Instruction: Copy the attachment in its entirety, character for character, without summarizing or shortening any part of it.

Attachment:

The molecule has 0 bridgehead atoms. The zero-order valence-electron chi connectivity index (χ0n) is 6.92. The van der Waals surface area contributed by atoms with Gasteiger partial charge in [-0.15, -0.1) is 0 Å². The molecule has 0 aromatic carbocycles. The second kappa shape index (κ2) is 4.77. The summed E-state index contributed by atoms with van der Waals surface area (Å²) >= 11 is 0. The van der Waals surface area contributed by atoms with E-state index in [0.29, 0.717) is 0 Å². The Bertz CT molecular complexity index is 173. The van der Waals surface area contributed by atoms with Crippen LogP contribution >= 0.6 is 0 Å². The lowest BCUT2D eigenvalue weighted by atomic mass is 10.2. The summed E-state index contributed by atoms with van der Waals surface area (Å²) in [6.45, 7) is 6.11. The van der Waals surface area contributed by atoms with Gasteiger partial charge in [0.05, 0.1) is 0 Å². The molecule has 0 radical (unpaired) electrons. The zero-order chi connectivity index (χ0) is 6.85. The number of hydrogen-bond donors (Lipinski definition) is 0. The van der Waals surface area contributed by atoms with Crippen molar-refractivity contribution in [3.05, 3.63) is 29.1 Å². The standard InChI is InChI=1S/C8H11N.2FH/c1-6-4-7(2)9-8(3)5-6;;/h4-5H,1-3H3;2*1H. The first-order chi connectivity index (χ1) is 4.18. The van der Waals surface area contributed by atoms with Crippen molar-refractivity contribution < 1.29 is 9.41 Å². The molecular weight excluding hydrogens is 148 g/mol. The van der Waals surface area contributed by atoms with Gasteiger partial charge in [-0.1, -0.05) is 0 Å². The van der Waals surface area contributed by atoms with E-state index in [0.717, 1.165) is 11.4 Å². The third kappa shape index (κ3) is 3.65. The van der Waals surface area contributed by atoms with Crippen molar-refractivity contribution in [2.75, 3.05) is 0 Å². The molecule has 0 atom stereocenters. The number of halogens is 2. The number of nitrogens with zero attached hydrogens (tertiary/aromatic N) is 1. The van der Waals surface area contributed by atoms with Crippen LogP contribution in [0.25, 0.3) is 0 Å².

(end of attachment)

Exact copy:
The molecule has 0 bridgehead atoms. The zero-order valence-electron chi connectivity index (χ0n) is 6.92. The van der Waals surface area contributed by atoms with Gasteiger partial charge in [-0.15, -0.1) is 0 Å². The molecule has 0 aromatic carbocycles. The second kappa shape index (κ2) is 4.77. The summed E-state index contributed by atoms with van der Waals surface area (Å²) >= 11 is 0. The van der Waals surface area contributed by atoms with E-state index in [0.29, 0.717) is 0 Å². The Bertz CT molecular complexity index is 173. The van der Waals surface area contributed by atoms with Crippen LogP contribution >= 0.6 is 0 Å². The lowest BCUT2D eigenvalue weighted by atomic mass is 10.2. The summed E-state index contributed by atoms with van der Waals surface area (Å²) in [6.45, 7) is 6.11. The van der Waals surface area contributed by atoms with Gasteiger partial charge in [0.05, 0.1) is 0 Å². The molecule has 0 radical (unpaired) electrons. The zero-order chi connectivity index (χ0) is 6.85. The number of hydrogen-bond donors (Lipinski definition) is 0. The van der Waals surface area contributed by atoms with Crippen molar-refractivity contribution in [3.05, 3.63) is 29.1 Å². The standard InChI is InChI=1S/C8H11N.2FH/c1-6-4-7(2)9-8(3)5-6;;/h4-5H,1-3H3;2*1H. The first-order chi connectivity index (χ1) is 4.18. The van der Waals surface area contributed by atoms with Crippen molar-refractivity contribution < 1.29 is 9.41 Å². The molecular weight excluding hydrogens is 148 g/mol. The van der Waals surface area contributed by atoms with Gasteiger partial charge in [-0.1, -0.05) is 0 Å². The van der Waals surface area contributed by atoms with E-state index in [0.717, 1.165) is 11.4 Å². The third kappa shape index (κ3) is 3.65. The van der Waals surface area contributed by atoms with Crippen molar-refractivity contribution in [2.75, 3.05) is 0 Å². The molecule has 0 atom stereocenters. The number of halogens is 2. The number of nitrogens with zero attached hydrogens (tertiary/aromatic N) is 1. The van der Waals surface area contributed by atoms with Crippen LogP contribution in [0.25, 0.3) is 0 Å².